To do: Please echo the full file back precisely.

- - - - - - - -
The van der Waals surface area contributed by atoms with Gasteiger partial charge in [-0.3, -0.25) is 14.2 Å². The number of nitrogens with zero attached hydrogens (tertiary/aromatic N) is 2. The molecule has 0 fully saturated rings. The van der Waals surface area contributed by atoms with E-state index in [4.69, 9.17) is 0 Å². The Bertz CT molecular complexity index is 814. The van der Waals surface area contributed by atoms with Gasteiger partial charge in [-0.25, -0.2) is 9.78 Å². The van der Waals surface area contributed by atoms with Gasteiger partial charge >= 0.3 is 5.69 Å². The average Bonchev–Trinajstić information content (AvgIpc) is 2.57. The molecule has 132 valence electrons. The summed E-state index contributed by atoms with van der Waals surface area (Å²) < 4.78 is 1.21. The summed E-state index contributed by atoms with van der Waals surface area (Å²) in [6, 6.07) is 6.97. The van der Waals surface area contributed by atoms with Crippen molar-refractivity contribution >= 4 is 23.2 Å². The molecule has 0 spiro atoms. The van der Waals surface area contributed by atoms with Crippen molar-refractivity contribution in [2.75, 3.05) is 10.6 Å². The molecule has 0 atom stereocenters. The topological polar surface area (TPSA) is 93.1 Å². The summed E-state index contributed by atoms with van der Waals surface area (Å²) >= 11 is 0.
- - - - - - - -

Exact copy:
The van der Waals surface area contributed by atoms with Gasteiger partial charge in [-0.3, -0.25) is 14.2 Å². The number of nitrogens with zero attached hydrogens (tertiary/aromatic N) is 2. The molecule has 0 fully saturated rings. The van der Waals surface area contributed by atoms with E-state index in [4.69, 9.17) is 0 Å². The Bertz CT molecular complexity index is 814. The van der Waals surface area contributed by atoms with Gasteiger partial charge in [-0.25, -0.2) is 9.78 Å². The van der Waals surface area contributed by atoms with Gasteiger partial charge >= 0.3 is 5.69 Å². The average Bonchev–Trinajstić information content (AvgIpc) is 2.57. The molecule has 132 valence electrons. The summed E-state index contributed by atoms with van der Waals surface area (Å²) < 4.78 is 1.21. The summed E-state index contributed by atoms with van der Waals surface area (Å²) in [6, 6.07) is 6.97. The van der Waals surface area contributed by atoms with Crippen molar-refractivity contribution >= 4 is 23.2 Å². The molecule has 0 spiro atoms. The van der Waals surface area contributed by atoms with Crippen molar-refractivity contribution in [2.75, 3.05) is 10.6 Å². The molecule has 0 atom stereocenters. The topological polar surface area (TPSA) is 93.1 Å². The summed E-state index contributed by atoms with van der Waals surface area (Å²) >= 11 is 0.